Sometimes I wish I had Marty McFly's DeLorean and, you know, Doc Brown to help me crank up the necessary gigawatts to make it work like I want.

Of course, I could have that DeLorean all day long and twice on Sundays and I ain't goin' back in time.

But, according to a FoxNEWS report, there's a professor who says time travel is theoretically possible, but then also says it would be futile if you actually COULD travel back in time.

WARNING: Professor Fabio Costa uses the word "paradox" a lot. It's a word that's always confused me. I know that it kind of has something to do with contradictions, but you really have to see it in context.

Anyway, Costa does use an interesting example of the futility of time travel if you could actually do it. And it's a timely example. He talks about COVID and how if you were to go back and stop patient zero from catching it, then in the present day you wouldn't have the need or desire to go back and stop patient zero from catching it. See? A paradox. I'm already confused.

Time travel is an interesting subject in movies. It always has been, but it's so difficult to make it believable.

Back to the Future, arguably the most popular time travel movie ever, probably accomplishes the difficult task in the best way possible. It's a great movie, but if you were to really scratch the surface away, you could find flaws in the logic.

And that's okay, since IT CAN'T HAPPEN, theoretical possibilities or not.

But if it COULD, what would you do?

It's like the butterfly effect. If you were to go back in time--maybe even just a week--what might seem like your most insignificant action could set off, potentially, a catastrophic domino effect.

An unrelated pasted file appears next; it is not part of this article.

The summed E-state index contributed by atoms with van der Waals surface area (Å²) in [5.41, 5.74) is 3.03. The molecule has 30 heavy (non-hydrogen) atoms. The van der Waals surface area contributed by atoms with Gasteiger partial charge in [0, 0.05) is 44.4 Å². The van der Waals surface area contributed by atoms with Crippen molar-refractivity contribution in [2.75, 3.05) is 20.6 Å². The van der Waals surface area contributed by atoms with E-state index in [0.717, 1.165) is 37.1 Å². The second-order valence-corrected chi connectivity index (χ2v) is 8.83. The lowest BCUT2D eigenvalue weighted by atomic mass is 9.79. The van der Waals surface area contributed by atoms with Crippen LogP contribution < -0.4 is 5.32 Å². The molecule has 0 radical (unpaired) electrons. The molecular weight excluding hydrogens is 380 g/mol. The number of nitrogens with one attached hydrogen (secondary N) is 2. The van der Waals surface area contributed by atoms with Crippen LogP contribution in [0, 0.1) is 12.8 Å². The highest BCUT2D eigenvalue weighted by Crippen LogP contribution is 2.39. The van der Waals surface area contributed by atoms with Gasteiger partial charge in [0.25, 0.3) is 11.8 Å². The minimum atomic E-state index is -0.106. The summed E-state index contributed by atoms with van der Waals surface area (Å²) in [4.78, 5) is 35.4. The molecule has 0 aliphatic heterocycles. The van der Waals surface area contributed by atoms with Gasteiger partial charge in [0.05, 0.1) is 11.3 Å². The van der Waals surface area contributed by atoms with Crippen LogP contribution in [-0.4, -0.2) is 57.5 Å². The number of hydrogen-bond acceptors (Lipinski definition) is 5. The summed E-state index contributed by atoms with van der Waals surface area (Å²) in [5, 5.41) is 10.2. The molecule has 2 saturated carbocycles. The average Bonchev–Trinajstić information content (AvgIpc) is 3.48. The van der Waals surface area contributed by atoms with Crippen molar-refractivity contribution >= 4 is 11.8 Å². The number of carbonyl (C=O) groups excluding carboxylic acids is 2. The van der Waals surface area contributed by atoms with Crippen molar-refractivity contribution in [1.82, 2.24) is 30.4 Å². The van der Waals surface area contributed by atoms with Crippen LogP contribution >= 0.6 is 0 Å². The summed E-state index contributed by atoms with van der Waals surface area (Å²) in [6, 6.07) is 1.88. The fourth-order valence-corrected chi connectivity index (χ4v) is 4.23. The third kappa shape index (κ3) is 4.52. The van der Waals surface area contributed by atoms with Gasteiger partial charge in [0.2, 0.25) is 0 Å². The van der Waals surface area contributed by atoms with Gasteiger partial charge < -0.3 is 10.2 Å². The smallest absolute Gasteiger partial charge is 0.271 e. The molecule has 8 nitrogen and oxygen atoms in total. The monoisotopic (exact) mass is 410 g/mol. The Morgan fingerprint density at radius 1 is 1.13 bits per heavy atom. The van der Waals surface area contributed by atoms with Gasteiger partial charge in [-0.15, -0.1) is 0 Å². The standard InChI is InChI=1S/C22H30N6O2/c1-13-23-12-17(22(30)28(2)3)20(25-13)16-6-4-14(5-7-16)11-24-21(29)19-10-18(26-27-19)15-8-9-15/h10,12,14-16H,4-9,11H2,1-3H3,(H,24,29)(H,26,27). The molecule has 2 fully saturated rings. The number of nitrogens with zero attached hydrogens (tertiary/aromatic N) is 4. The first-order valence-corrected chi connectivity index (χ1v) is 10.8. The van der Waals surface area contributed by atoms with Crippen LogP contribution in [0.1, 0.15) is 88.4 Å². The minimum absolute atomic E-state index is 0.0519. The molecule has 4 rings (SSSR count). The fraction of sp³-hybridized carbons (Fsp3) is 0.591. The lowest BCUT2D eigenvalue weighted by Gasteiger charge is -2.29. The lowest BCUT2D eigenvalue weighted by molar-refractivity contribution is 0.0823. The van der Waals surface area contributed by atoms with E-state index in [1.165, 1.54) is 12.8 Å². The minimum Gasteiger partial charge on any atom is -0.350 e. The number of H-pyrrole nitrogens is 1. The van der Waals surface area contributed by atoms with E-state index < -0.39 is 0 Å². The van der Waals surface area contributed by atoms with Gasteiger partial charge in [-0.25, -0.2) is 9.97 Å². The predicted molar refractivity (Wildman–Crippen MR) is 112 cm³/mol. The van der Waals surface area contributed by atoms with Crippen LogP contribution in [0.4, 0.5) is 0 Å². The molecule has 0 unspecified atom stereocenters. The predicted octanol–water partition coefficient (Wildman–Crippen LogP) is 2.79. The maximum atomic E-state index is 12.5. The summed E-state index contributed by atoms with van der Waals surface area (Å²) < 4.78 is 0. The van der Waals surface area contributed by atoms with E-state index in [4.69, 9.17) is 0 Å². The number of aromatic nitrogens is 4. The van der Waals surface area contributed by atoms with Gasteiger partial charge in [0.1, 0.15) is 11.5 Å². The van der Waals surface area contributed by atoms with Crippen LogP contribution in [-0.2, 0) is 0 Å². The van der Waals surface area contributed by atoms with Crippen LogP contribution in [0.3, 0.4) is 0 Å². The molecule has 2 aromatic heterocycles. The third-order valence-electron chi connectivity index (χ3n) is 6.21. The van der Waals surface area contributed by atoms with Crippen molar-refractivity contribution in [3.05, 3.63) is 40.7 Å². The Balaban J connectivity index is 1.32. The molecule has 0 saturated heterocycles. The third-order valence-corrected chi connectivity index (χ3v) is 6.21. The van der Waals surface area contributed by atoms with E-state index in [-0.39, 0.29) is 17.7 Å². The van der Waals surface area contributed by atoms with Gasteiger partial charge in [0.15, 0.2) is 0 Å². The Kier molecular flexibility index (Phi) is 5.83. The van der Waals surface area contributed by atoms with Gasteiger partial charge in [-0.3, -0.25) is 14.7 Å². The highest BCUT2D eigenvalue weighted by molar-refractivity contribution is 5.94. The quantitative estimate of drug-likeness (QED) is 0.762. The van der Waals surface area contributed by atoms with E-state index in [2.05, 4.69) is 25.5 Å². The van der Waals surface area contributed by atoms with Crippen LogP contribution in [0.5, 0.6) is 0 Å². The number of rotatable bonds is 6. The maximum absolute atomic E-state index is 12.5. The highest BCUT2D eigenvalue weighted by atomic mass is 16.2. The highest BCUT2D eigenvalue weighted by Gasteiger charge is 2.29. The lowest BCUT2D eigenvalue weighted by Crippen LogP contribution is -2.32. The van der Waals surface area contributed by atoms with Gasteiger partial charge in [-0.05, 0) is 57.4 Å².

Let's say I go back to my freshman year in high school and do it all differently. I wasn't the greatest student in the world--hardly anything CLOSE to a straight-A student--but I racked up my fair share of A's and B's.

What if I went back with the seed of thought that I was going to really buckle down and blow the doors off Daviess County High School with my smarts?

What if I took my current sense of humor (which, honestly, began developing right about that time) and used it as a defense mechanism against the bullies I faced? I think my confidence would have soared instead of hiding like it did throughout most of those four years.

Then maybe I get crazy good scholarships and don't enter the fields of study that led me into a career in broadcasting.

Then I look at all the people I never would have met--likely NONE of the good, close friends I have now. I'd be a completely different person.

And, who knows? Along the way, I might do one of those small insignificant things I mentioned earlier that would butterfly-effect its way all the way to 2020 and...well, it's not going to happen.

Time travel is a fun topic. I've actually, in the past, thought that time was a series of planes and not linear, making time travel seem more possible. But no. I have no business theorizing about anything science-related.

I had high school science teachers who would back that up. Oh wait, if I go back in time and do what I said I'd do, they'd feel differently, wouldn't they?


I hate that word.

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